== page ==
Us vs inflation

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When they told us the sky is the limit, they did not specify that ‘sky’ meant living costs. Mohamed Hassan via Pixabay

Life has changed in response to the rising costs of living

by katlyn richardson, contributor

Inflation and rising living costs are hardly anything new at this point. I don’t think I know anyone that isn’t struggling with rising gas and food prices. I had thought that this year might be the year things get a little more comfortable for me, as I have a job instead of living solely on student loans and I was able to utilize my deep freeze more. But, as I am getting to the point where I need to stock up on things, my wallet is being hit harder each time I go to the store.

I now have a part-time job which I didn’t have before the rise in costs. But despite being paid well, I feel like I am in the same boat as I was before. I even purchased meat and vegetables to put in my freezer to help cut costs later, but this hasn’t helped that much. I am fortunate my landlord gives us a significant discount on our rent, and I get a student discount on my internet bill, but everything else costs more than it used to. My usual box of frozen chicken breasts jumped over $10 in 3 months, and now has less chicken than before. My fiancé and I even paid rent as many months in advance as we could and knew it would help us keep our monthly costs lower. It did help, and thank God my landlord hasn’t raised rent just because he can.

I have ADHD, which means I do tend to forget about things that I cannot see, like food in my fridge. With the rate food prices have skyrocketed, I cannot afford to be forgetting about fruits and vegetables in my fridge, so I am relying on what can be frozen or bought frozen. I never thought I would see things get this bad until earlier this year when I saw speculation online about how much the prices of everything would rise.

Another thing that I would like to highlight is what I have seen at work. I work at a non-profit that provides food security programming, such as free pantries in the community. I started in May and saw the needs of people around us increase steadily since then. In May, we could get to the pantries, fill them, and they would be empty in about 20 minutes. Now, we are lucky if we can even make it to the pantries without people stopping us on the way, asking if we have bread, milk, or even just a simple little pastry.

People are also getting a bit more aggressive and have shoved us around just to get what we were putting in the pantries, which is a sign of how desperate people are getting for the smallest bits of food. I live across the street from Trinity Lutheran Church and a few steps away from Carmichael Outreach. It’s becoming a normal sight to see people lined up around the block just waiting for a meal. We also have people constantly asking us for food at our doors, and it’s not uncommon for them to be parents. I wouldn’t be surprised to hear that the URSU pantry program is seeing an influx of students and that the fridge is being heavily utilized.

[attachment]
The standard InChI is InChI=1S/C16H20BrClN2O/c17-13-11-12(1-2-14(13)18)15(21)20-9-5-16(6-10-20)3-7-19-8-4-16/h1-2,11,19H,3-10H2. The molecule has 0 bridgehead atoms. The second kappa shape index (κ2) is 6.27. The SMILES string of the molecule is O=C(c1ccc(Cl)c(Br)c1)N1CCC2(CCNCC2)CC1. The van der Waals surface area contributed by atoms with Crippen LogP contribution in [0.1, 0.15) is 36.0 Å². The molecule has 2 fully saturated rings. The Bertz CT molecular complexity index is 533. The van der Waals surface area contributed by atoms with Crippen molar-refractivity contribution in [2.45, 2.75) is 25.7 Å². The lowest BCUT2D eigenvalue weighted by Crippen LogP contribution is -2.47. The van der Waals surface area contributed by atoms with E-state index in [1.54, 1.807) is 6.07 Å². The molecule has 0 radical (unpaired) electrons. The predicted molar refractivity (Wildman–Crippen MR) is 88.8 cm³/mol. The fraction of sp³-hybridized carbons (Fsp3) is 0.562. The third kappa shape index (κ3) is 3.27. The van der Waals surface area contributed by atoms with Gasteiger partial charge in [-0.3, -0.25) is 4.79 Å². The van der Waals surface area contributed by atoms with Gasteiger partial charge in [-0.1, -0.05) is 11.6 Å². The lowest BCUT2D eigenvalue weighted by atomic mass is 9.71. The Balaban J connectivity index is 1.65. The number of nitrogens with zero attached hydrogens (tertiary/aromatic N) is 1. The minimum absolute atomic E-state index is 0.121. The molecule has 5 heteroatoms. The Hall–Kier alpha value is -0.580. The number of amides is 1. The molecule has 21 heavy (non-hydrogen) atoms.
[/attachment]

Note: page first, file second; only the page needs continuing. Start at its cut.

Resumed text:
In my previous article, I wrote about the $500 that Scott Moe is giving every Saskatchewan resident over the age of 18. This amount will be helpful for helping make ends meet for however long that amount lasts and, let’s be honest, that will probably allow a family a single trip to the grocery store with some money left over to buy new winter gear. The nearly $500 million could also be used to help offset the impact of inflation on Saskatchewan residents. Still, we all know what battle Scott Moe would rather have than help a majority of Saskatchewanians. The reality is that inflation is a major issue we are facing right now, but the longer corporate greed is left unchecked, the longer we all suffer for it. Unfortunately, right now, corporations have their hands so deep in government pockets that we will continue to suffer for it.

  • My father lived during the 80s, which was the last time that inflation was even close to this severe. Now, not all tips helped, but I will share what has reduced the impact that inflation has had on my life:
  • Buy what you can that will freeze (vegetables, fruit, meat or meat alternatives).
  • Learn how to bake (also a great stress release during midterms and finals; beating out doughs is a delicious way to let out that stress).
  • Stock up on non-perishables when you can. Costco delivers through Instacart if needed.
  • Apps like Flashfood offer a discount on food that might not be wanted and is used by the community fridges. A lot of the baked goods here, like bread and cakes, can be frozen for later.
  • Use receipt reward apps. I use ReceiptHog as I was able to gain my rewards fast and could then use the rewards to purchase a Visa gift card that can be used for ordering groceries online or just to have as a backup.
  • Meal prep as much as possible, even if it is just taking leftover chicken strips from the night before and using it as meat for a salad the next day.
  • Use as many coupons as you can. Stores like Superstore have them as you enter the store, and some companies make their coupons available on their website.
  • See if your friends need the same products as you during sales where you can buy multiples and split them. Stores like Coop use those prices for determining product prices, so if something is 5 for $5, each will only cost $1.
  • Do not hesitate to access the food bank if you begin thinking you need to access it. They are there to be used by those in need.
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